A New Years bed bug nightmare went viral on YouTube last month when a California couple documented their experience staying at Astor on the Park, an upper Manhattan hotel. In the video, we learn that the faulty outlets and broken heater are not what ruined the couple’s vacation. The blame instead rests on the hundreds of bed bugs infesting the room’s bed and biting both guests in their sleep.
This itch-inducing depiction is certainly not the first bad case of bed bugs in New York city hotels that we’ve seen. It only serves as a reminder that the nationwide bed bug epidemic isn’t going away any time soon, and that the Empire State is getting more than its fair share of the critters. In fact, bed bugs may be on the rise yet again in the Big Apple.
Bed Bug Registry, an independent database for bed bug complaints, has reported a 44% increase in bed bug reports in New York City hotels last year versus the year before. That same 44% rise is shown when comparing January of this year to January 2015. This suggests that the recent bed bug growth rate will continue into this year.
Two-thirds of New York’s Hotel Association members have had bed bug complaints reported on the registry. This bed bug alumni includes some of the swankiest hotels in Manhattan, like the Millennium Hilton and the Waldorf Astoria. Keep that in mind the next time someone tells you that bed bugs only infest cheap motels.
How Bed Bugs Spread in Hotels
More cases of bed bugs in New York City hotels are being reported every day. However, there’s no point in trying to find a hotel that hasn’t had any complaints. Instead, it’s up to you to learn how bed bugs spread in hotels and what to do to protect you. Armed with the right knowledge, you can reduce your risk of bringing bed bugs home from wherever life takes you.
The risk of bed bug infestations in hotels begins as soon as a guest checks in. When most people arrive at a hotel room after a busy day of travel, the first thing they do is dump their luggage on the bed, lie down, and relax. I don’t blame them – airports are exhausting nowadays. Unfortunately, this seemingly innocent act is what exposes so many people to the risk of bed bug infestation.
Bed bugs travel from place to place by hiding on clothes, in suitcases, or in other personal belongings. When a visitor brings bed bugs to a hotel on their items, the bed bugs can spread into the room. Once a room has an established infestation, pregnant bed bugs can then hitchhike with future guests to their next destination, where they can lay their eggs and start a new colony.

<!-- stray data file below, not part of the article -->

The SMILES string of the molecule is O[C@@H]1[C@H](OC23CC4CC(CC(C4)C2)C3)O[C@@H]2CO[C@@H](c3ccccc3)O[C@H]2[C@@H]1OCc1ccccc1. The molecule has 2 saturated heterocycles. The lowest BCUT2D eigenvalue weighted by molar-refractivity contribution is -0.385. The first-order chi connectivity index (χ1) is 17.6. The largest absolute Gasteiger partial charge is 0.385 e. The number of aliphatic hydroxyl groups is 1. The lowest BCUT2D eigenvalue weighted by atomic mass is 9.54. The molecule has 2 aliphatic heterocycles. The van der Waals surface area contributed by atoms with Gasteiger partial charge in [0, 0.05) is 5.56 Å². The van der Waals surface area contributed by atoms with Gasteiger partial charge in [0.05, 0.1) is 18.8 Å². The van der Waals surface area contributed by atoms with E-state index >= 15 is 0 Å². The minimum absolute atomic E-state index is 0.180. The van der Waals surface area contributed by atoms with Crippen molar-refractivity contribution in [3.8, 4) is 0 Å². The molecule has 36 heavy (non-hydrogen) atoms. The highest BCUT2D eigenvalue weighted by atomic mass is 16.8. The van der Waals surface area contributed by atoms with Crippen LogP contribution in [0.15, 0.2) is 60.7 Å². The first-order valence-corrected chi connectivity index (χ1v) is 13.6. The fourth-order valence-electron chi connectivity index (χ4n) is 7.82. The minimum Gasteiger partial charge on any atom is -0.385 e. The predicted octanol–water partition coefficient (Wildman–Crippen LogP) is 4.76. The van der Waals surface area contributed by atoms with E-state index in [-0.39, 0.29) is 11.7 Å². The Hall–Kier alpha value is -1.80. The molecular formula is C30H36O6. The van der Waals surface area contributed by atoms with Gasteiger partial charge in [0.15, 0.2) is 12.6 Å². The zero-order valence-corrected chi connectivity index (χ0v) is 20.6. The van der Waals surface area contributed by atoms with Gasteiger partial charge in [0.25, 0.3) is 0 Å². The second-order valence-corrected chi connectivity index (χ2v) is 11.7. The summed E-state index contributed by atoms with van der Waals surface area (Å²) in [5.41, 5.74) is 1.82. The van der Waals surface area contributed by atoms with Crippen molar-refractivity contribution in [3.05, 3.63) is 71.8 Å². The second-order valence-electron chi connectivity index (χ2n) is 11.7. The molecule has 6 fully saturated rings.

How to avoid bed bugs in New York City hotels
While there is no 100% foolproof way to ensure you don’t bring home a hitchhiking bed bug, these precautions will give you the best chance to enjoy a bed bug free trip. The main thing you need to do before your trip is prepare your luggage. Your luggage is the most likely place that bed bugs will hide to go home with you, so you’ll want to take some steps to protect your suitcase or carry-on luggage.
The clothing and other items you might pack into your luggage offers bed bugs a ton of potential hiding places. We can cut off most of these hiding places by using a sealed luggage liner. It has a patent-pending zipper that is tested and proven by entomologists to stop bed bugs from getting inside. When you start packing your bags, put a liner inside the empty suitcase first, then put your clothes and other personal belongings inside the liner. Close the liner zipper to seal it, and you’re good to go.
When you arrive at your hotel room, resist the urge to throw your luggage on the bed and rest. Now is the time to be proactive and reduce your chances of encountering bed bugs during your trip. Bed bugs in the room could hitchhike home with you on the clothes you’re wearing or tucked away in your belongings. To help avoid this, don’t put your luggage on the bed and don’t put anything in those drawers.
The best way to protect your luggage from bed bugs is to leave it in your car. Just bring your toiletries and a change of clothes and leave those items in the bathroom. If you must bring your suitcase or other items into the room, leave them in the bath tub. Bed bugs are much less likely to go in there since it’s far away from the bed, and they will have a really hard time climbing up the into the smooth porcelain tub.
The last thing to do before you lay down and unwind is to do a quick inspection of the room for any signs of recent bed bug activity. Check the seams, folds, joints, and corners of the bed for things like bed bug shells, eggs, blood spots, or fecal matter. If you find anything, put a sample in a zippered bag or take a good picture and present the evidence to the front desk. They should be able to move you to another room; if they do, repeat your inspection there just in case.
When you get home, you want to make sure that your luggage, laundry, and even the clothes you’re wearing now don’t make it too far inside. Change out of your clothes into clean clothes from your home closet, and start washing your laundry from the trip. The washer and dryer cycles will kill any bed bugs or eggs that might be hiding in your laundry.
The luggage itself should be inspected for any signs of bed bugs. Check the zippers, seams, folders, and other tight spaces for live bugs, eggs, or discarded shells. If you find anything, seal the luggage in an airtight plastic bin until you can treat it with some bed bug sprays that are labeled for use on luggage.
If you’re a frequent flyer and this sounds like a lot to do in between trips, you could pick up a portable bed bug heater. This is an easy way to treat your luggage inside and out, killing any bed bugs or eggs that might be hiding inside. With a bed bug heater, all you have to do is unfold and assemble the unit, put your luggage inside, zip it closed, and plug it in.